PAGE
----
Peter Chin, creator of the contemporary dance piece, “Transmission of the Invisible,” believes his fascination with Cambodia began in childhood when he owned a book filled with illustrations of children from around the world dressed in traditional costumes and posing in front of their countries’ most iconic place.
“I can only remember the Cambodia one,” he said.
Now “Transmission” will make its Asia debut at Phnom Penh’s Chenla Theater with free performances tonight and Sunday before being staged in Singapore.
“It started here and the opportunity to perform it here first is really significant,” Mr Chin said. “It gives us an opportunity to share with people who have shared with us.”
Although “Transmission” has toured through Canada, audiences this weekend will be treated to a new show as Mr Chin said he changed a couple of things, from the brightness of the stage lighting to the ending of the show.
“It’s living and breathing,” he said of the show. “It’s becoming a different thing ;and you have to allow it to become what it wants to be.”
Mr Chin’s interest in Cambodia combined with his passion for ritualistic dance led him in 2003 to a five-month residency at the Royal University of Fine Arts in Phnom Penh, where he started developing the ideas that would become “Transmission,” a piece about communicating or sharing information, knowledge and experience between people.
He added that he was inspired by the plight of surviving Cambodian artists trying to rebuild the country’s cultural arts after the Khmer Rouge era. The piece also looks at the country’s culture through the eyes of a foreigner.
“My purpose was to create the deepest sharing possible that could happen between people,” he said.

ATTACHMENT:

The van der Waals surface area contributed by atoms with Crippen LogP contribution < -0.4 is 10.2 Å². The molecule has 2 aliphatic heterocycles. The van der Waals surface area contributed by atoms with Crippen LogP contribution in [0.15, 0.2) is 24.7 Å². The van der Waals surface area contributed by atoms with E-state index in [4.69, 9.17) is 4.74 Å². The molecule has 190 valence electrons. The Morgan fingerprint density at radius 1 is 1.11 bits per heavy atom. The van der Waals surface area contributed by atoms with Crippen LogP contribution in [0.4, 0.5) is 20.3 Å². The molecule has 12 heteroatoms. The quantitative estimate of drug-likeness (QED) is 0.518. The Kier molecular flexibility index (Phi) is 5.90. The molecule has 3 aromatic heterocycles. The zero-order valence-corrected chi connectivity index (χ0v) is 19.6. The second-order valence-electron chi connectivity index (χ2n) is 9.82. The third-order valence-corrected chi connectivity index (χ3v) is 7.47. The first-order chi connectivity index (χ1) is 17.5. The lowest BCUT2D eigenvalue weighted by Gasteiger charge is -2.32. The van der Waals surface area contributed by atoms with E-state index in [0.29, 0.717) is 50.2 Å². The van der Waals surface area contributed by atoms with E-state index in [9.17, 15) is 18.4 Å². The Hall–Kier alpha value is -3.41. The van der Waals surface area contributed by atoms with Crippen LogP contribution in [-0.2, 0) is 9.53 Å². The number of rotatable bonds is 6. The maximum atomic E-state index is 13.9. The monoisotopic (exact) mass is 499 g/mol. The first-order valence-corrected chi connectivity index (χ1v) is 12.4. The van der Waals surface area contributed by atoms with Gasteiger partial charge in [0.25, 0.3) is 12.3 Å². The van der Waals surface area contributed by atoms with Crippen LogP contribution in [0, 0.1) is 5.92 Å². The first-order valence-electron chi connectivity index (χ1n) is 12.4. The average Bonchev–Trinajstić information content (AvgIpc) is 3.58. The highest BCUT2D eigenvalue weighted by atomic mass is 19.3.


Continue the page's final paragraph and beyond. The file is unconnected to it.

The creation of “Transmission” mirrors Mr Chin’s purpose as three Canadian dancers share the stage with two traditional Cambodian dancers. Mr Chin said the two Cambodian dancers spent two winters and a summer working on the show in Toronto, Canada, where his dance group, Tribal Crackling Wind is based.
“Transmission” includes small hints of traditional dance, but it is thoroughly contemporary. The dancers move abstractly yet gracefully and become storytellers who convey the idea of sharing and culture shock through their movements. All five dancers worked well together during a rehearsal on Wednesday, and it was easy to forget the Cambodian dancers do not have an in-depth background in the more conceptual style.
Transmission” debuted in February 2008 at the Harbourfront Center in Toronto ,receiving positive reviews in the press and earning some awards.
Fred Frumberg, founder of Amrita Performing Arts, said Mr Chin bridges the world of traditional Eastern art forms and modern Western styles perfectly. He added the two started talking about a collaboration in mid-2006; and “Transmission” fit perfectly with Amrita’s goal of preserving and reviving Cambodia’s art history; but it also provided the perfect transition to contemporary dance.
“There is a new generation of performing artists,” Mr Frumberg said. “Revival and preservation need to be present and honored but Cambodia should not only be known for its tragic past, we have to open up the stage for dialogue.”